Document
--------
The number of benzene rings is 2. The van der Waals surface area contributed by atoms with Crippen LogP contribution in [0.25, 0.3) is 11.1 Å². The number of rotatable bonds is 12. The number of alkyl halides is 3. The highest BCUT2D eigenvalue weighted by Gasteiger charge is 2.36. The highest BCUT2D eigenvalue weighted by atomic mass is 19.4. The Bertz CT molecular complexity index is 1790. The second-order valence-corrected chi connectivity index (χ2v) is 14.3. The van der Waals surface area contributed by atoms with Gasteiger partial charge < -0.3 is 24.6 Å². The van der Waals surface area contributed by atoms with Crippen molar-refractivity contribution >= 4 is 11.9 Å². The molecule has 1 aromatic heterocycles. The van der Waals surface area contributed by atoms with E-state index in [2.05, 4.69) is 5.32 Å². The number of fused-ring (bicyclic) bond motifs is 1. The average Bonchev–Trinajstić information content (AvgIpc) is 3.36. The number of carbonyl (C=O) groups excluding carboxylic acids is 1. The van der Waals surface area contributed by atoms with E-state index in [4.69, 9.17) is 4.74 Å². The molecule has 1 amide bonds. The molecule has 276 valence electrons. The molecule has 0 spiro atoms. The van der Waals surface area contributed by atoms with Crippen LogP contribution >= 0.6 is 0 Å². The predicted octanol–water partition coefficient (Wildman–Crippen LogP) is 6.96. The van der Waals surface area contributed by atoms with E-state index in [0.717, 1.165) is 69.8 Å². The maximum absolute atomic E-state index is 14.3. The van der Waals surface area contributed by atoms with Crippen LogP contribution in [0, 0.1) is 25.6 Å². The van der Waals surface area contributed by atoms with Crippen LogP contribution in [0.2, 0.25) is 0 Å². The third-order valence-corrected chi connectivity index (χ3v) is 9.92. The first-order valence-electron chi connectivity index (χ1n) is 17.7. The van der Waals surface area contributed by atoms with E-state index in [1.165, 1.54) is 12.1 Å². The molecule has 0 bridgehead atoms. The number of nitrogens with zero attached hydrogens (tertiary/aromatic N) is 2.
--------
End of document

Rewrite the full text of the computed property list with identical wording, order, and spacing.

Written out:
The number of benzene rings is 2. The van der Waals surface area contributed by atoms with Crippen LogP contribution in [0.25, 0.3) is 11.1 Å². The number of rotatable bonds is 12. The number of alkyl halides is 3. The highest BCUT2D eigenvalue weighted by Gasteiger charge is 2.36. The highest BCUT2D eigenvalue weighted by atomic mass is 19.4. The Bertz CT molecular complexity index is 1790. The second-order valence-corrected chi connectivity index (χ2v) is 14.3. The van der Waals surface area contributed by atoms with Gasteiger partial charge < -0.3 is 24.6 Å². The van der Waals surface area contributed by atoms with Crippen molar-refractivity contribution >= 4 is 11.9 Å². The molecule has 1 aromatic heterocycles. The van der Waals surface area contributed by atoms with E-state index in [2.05, 4.69) is 5.32 Å². The number of fused-ring (bicyclic) bond motifs is 1. The average Bonchev–Trinajstić information content (AvgIpc) is 3.36. The number of carbonyl (C=O) groups excluding carboxylic acids is 1. The van der Waals surface area contributed by atoms with E-state index in [4.69, 9.17) is 4.74 Å². The molecule has 1 amide bonds. The molecule has 276 valence electrons. The molecule has 0 spiro atoms. The van der Waals surface area contributed by atoms with Crippen LogP contribution >= 0.6 is 0 Å². The predicted octanol–water partition coefficient (Wildman–Crippen LogP) is 6.96. The van der Waals surface area contributed by atoms with E-state index in [0.717, 1.165) is 69.8 Å². The maximum absolute atomic E-state index is 14.3. The van der Waals surface area contributed by atoms with Crippen LogP contribution in [0, 0.1) is 25.6 Å². The van der Waals surface area contributed by atoms with Crippen LogP contribution in [0.2, 0.25) is 0 Å². The third-order valence-corrected chi connectivity index (χ3v) is 9.92. The first-order valence-electron chi connectivity index (χ1n) is 17.7. The van der Waals surface area contributed by atoms with E-state index in [1.165, 1.54) is 12.1 Å². The molecule has 0 bridgehead atoms. The number of nitrogens with zero attached hydrogens (tertiary/aromatic N) is 2.